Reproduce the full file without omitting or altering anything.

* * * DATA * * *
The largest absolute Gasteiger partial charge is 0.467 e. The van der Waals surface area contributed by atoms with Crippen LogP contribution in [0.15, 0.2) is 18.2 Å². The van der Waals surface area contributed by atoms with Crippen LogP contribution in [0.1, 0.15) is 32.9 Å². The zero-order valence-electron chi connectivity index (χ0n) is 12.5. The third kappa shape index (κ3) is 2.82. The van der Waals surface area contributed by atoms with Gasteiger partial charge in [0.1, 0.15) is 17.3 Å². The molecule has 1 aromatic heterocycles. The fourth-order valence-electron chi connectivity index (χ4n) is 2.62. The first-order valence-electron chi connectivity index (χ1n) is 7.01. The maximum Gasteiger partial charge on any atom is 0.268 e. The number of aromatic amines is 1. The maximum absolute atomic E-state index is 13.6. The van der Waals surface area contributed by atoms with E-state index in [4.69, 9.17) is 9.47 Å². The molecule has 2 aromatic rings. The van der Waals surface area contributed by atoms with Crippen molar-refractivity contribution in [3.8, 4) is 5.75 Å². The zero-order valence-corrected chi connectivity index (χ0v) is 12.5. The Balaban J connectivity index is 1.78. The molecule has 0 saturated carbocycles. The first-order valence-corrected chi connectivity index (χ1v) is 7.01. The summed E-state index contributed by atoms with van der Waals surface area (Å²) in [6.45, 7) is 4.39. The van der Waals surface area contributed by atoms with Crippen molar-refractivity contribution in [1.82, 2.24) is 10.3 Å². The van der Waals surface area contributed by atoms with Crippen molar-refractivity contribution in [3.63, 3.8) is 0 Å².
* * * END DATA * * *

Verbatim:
The largest absolute Gasteiger partial charge is 0.467 e. The van der Waals surface area contributed by atoms with Crippen LogP contribution in [0.15, 0.2) is 18.2 Å². The van der Waals surface area contributed by atoms with Crippen LogP contribution in [0.1, 0.15) is 32.9 Å². The zero-order valence-electron chi connectivity index (χ0n) is 12.5. The third kappa shape index (κ3) is 2.82. The van der Waals surface area contributed by atoms with Gasteiger partial charge in [0.1, 0.15) is 17.3 Å². The molecule has 1 aromatic heterocycles. The fourth-order valence-electron chi connectivity index (χ4n) is 2.62. The first-order valence-electron chi connectivity index (χ1n) is 7.01. The maximum Gasteiger partial charge on any atom is 0.268 e. The number of aromatic amines is 1. The maximum absolute atomic E-state index is 13.6. The van der Waals surface area contributed by atoms with E-state index in [4.69, 9.17) is 9.47 Å². The molecule has 2 aromatic rings. The van der Waals surface area contributed by atoms with Crippen molar-refractivity contribution in [3.8, 4) is 5.75 Å². The zero-order valence-corrected chi connectivity index (χ0v) is 12.5. The Balaban J connectivity index is 1.78. The molecule has 0 saturated carbocycles. The first-order valence-corrected chi connectivity index (χ1v) is 7.01. The summed E-state index contributed by atoms with van der Waals surface area (Å²) in [6.45, 7) is 4.39. The van der Waals surface area contributed by atoms with Crippen molar-refractivity contribution in [1.82, 2.24) is 10.3 Å². The van der Waals surface area contributed by atoms with Crippen molar-refractivity contribution in [3.63, 3.8) is 0 Å².